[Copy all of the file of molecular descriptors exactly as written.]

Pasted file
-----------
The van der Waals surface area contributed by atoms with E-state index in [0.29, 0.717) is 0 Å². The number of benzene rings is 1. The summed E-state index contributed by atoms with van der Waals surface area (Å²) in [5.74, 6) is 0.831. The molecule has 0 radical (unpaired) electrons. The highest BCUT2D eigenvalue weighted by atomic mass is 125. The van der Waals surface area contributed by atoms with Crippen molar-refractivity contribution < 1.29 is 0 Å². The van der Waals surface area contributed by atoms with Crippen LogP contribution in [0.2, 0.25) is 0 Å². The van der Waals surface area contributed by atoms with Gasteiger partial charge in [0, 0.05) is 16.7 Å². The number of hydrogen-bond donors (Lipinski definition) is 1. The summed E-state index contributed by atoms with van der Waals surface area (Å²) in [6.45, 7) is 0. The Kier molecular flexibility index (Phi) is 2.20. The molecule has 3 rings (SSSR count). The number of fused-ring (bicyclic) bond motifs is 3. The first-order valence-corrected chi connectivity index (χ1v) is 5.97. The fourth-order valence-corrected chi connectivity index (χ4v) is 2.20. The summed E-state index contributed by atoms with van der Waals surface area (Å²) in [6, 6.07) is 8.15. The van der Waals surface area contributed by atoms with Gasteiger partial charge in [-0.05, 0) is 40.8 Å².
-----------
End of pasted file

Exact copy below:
The van der Waals surface area contributed by atoms with E-state index in [0.29, 0.717) is 0 Å². The number of benzene rings is 1. The summed E-state index contributed by atoms with van der Waals surface area (Å²) in [5.74, 6) is 0.831. The molecule has 0 radical (unpaired) electrons. The highest BCUT2D eigenvalue weighted by atomic mass is 125. The van der Waals surface area contributed by atoms with Crippen molar-refractivity contribution < 1.29 is 0 Å². The van der Waals surface area contributed by atoms with Crippen LogP contribution in [0.2, 0.25) is 0 Å². The van der Waals surface area contributed by atoms with Gasteiger partial charge in [0, 0.05) is 16.7 Å². The number of hydrogen-bond donors (Lipinski definition) is 1. The summed E-state index contributed by atoms with van der Waals surface area (Å²) in [6.45, 7) is 0. The Kier molecular flexibility index (Phi) is 2.20. The molecule has 3 rings (SSSR count). The number of fused-ring (bicyclic) bond motifs is 3. The first-order valence-corrected chi connectivity index (χ1v) is 5.97. The fourth-order valence-corrected chi connectivity index (χ4v) is 2.20. The summed E-state index contributed by atoms with van der Waals surface area (Å²) in [6, 6.07) is 8.15. The van der Waals surface area contributed by atoms with Gasteiger partial charge in [-0.05, 0) is 40.8 Å².